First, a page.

The Routledge Research Companion to the History of Evangelicalism
- ISBN: 9781472438928
- Published By: Routledge
- Published: July 2018
Studies on evangelicalism have proliferated over the last four decades. Works like George Marsden’s Fundamentalism and American Culture (1980), David Bebbington’s Evangelicalism in Modern Britain (1989), Randall Balmer’s Mine Eyes Have Seen the Glory (1989), Evelyn Brooks Higginbotham’s Righteous Discontent (1993), Mark Noll’s The Scandal of the Evangelical Mind (1994), and Kate Bowler’s Blessed (2013) have shown the diversity in evangelical identity, thought, and influence. Additional works on evangelical theology and monographs on evangelical movements abound between the printings (and reprintings) of these major contributions. Is there a need for another book on evangelicalism?
The Routledge Research Companion to the History of Evangelicalism, edited by Andrew Atherstone and David Ceri Jones, answers with a resounding “yes.” It opens by disrupting the usual questions addressed in surveys of evangelicalism. Whereas many other volumes consider the “what” of evangelicalism, this book considers the “where” of evangelicalism. Themes emerge from studying evangelicalism’s history as a global movement. Contests by and among self-described evangelicals over the Bible, the crucifixion of Jesus, spirituality, revival, end times, race, gender, culture, and money show evangelicalism’s primary concerns and the variety of interpretations of these themes among followers. The book is not a precise answer to the question who are the evangelicals? but a rather stunning answer to the question what are the historical themes of evangelicalism?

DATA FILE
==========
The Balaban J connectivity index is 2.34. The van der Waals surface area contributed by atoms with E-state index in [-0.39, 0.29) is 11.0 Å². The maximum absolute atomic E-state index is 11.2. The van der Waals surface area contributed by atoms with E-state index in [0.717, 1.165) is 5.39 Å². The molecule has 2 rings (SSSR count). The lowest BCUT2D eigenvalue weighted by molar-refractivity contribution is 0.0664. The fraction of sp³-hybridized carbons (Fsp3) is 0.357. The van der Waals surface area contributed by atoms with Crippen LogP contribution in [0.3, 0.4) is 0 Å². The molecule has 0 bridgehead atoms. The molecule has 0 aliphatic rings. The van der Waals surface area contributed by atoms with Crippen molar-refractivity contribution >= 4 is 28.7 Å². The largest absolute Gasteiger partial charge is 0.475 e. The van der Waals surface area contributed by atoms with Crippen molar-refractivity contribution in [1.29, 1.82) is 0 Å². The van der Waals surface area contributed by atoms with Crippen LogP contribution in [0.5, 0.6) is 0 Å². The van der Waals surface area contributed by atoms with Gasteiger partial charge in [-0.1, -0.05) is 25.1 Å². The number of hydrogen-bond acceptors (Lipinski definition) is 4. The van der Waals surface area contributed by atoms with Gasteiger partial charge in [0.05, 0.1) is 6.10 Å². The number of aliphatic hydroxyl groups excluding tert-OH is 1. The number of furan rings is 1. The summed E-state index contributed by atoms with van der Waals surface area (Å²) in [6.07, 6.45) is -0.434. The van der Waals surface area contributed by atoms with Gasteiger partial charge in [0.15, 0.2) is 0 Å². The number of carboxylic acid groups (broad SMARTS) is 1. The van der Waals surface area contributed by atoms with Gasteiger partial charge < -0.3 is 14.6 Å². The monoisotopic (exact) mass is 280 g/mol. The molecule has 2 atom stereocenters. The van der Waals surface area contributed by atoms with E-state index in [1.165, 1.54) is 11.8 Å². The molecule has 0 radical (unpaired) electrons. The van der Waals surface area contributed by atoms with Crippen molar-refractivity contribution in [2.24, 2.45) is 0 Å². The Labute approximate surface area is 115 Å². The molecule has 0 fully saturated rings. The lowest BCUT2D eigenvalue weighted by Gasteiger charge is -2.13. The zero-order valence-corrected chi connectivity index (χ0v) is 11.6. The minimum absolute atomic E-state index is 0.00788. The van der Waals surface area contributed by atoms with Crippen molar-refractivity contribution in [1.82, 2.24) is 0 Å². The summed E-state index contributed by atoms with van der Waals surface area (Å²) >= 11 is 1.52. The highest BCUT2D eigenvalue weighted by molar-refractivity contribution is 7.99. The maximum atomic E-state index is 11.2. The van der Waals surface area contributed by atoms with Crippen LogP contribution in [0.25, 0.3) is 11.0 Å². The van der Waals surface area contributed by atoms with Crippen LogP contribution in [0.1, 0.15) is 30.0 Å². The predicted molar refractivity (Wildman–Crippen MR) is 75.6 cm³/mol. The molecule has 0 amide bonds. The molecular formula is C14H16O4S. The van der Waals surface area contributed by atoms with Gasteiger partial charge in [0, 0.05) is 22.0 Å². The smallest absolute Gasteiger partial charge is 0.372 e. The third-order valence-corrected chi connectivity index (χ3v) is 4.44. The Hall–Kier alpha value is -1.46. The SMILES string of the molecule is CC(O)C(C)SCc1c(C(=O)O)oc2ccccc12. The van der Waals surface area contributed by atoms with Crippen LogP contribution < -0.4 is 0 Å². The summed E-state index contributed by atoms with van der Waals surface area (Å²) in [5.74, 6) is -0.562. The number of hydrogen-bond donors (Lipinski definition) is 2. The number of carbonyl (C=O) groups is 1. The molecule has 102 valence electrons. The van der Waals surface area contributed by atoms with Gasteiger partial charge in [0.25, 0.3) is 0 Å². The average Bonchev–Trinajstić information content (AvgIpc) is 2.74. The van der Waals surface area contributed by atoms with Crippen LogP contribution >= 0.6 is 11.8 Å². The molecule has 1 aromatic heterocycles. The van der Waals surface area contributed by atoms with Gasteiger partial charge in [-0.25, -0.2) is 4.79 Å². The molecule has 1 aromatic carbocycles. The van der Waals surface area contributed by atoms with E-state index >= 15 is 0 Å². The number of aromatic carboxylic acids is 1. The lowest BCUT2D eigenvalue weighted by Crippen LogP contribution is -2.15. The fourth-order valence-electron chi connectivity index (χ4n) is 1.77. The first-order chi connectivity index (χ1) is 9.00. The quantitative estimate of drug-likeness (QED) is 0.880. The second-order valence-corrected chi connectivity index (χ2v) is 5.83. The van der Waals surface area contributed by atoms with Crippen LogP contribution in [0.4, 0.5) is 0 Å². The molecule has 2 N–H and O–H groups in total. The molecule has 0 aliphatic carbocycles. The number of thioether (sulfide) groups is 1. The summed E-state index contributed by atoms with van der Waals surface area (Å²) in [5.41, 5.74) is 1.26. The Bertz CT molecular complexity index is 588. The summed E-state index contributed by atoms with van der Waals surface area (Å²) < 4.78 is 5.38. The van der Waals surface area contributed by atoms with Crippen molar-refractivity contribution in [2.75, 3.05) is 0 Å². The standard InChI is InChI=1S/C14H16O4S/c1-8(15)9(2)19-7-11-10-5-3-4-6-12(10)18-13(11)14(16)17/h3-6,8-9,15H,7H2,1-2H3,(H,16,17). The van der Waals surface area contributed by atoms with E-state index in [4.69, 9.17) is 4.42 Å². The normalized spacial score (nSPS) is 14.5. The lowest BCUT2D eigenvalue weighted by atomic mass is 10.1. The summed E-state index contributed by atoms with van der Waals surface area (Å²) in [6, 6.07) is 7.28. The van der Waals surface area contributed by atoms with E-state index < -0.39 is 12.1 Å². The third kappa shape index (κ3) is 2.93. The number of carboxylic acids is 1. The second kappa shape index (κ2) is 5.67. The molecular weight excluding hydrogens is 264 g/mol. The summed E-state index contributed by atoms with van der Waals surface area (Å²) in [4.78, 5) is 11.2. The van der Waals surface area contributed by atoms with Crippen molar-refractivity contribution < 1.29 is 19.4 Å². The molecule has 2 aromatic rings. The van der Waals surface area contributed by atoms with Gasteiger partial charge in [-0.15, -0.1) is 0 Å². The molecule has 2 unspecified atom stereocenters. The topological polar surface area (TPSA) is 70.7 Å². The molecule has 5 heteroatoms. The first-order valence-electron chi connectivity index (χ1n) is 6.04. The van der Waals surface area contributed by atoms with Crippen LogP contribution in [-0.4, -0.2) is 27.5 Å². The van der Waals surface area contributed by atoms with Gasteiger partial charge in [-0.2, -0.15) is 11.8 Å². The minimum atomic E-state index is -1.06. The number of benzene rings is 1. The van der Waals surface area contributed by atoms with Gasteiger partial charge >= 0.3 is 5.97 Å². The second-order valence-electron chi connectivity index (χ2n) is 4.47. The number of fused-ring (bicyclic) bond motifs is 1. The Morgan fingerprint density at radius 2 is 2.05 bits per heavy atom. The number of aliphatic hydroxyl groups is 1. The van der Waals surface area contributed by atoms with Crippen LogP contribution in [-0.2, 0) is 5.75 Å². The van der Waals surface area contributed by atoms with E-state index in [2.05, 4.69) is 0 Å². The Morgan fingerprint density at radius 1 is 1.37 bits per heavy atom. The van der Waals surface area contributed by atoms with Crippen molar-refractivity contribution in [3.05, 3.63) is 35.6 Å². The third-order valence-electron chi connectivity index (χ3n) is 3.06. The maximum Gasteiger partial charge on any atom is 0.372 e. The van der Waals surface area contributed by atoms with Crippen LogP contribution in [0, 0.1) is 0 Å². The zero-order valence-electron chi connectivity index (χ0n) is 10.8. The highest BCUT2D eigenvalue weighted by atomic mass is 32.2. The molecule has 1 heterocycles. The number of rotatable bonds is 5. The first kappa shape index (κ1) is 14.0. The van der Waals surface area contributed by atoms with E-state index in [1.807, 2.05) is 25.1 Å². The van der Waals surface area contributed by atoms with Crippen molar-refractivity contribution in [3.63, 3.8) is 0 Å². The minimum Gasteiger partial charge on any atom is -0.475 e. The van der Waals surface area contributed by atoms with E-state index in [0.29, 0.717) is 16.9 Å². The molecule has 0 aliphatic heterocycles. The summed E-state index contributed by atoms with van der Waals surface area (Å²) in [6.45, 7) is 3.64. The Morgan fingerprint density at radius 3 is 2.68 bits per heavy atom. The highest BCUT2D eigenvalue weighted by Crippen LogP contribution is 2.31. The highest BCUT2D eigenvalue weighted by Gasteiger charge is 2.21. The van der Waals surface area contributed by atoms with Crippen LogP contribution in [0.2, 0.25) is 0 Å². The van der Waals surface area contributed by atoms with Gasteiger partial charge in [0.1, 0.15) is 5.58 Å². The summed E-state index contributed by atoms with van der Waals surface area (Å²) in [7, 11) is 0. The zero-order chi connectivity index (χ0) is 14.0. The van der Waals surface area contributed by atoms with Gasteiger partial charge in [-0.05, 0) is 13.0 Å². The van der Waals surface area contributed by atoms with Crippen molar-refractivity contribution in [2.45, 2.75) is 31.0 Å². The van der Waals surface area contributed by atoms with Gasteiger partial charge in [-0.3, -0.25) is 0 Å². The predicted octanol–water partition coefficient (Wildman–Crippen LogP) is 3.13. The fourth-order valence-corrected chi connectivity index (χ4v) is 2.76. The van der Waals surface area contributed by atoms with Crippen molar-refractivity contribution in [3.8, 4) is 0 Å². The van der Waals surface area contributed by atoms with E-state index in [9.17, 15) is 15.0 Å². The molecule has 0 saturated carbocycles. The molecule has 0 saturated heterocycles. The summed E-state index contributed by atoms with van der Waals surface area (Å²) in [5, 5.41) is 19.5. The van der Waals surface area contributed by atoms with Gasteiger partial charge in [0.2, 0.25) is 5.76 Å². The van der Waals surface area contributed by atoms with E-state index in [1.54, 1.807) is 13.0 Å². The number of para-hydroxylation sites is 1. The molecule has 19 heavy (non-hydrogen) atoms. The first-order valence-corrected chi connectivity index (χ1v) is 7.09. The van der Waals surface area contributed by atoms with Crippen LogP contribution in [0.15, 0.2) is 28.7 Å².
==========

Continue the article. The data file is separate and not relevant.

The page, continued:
Chapter 1 evaluates the numerous battles over evangelical identity, focusing on various evangelical boundaries and demonstrating the difficulty of defining exactly what evangelicals believe and who, exactly, evangelicals are. Chapters 2 and 3 examine theologies of the Bible and the cross, respectively, again showing the variety of interpretations in different communities. Chapter 4 approaches evangelical spirituality, considering inner conversion and outward proclamation, especially in English evangelicalism’s early movements. Chapter 5 surveys evangelical revivals, putting forth revival paradigms that emerge from different locations and movements. Chapters 6 through 8 explore evangelicalism’s relationship with other traditions—namely Roman Catholicism, Orthodoxy, and Islam—observing the fascinating conflicts between, converts from, or utilitarian alliances by evangelicals and these faith communities. Chapters 9 and 10 study missions in the Atlantic North and Global South, particularly the values directing domestic missions and the evangelical historiography of foreign missions, respectively. Evangelical eschatologies are highlighted in chapter 11, and variations in exegeting Biblical prophecy are noted. Chapters 12 and 13 review race and gender. The former demonstrates that the history of race in evangelicalism is not limited to racial discrimination but includes abolitionists, anti-racists, and significant evangelicals of color. The latter proposes a spectrum of ideas about gender across evangelical history. Culture and the arts are central to chapter 14, particularly those produced and consumed by evangelicals. Chapter 15 considers money and business in evangelicalism, especially the relationship between economics and evangelical values. The final chapter evaluates and projects the migration of evangelicalism out of the West and into the Global East and South. Pentecostal and charismatic evangelicalism are the central movements considered in this chapter.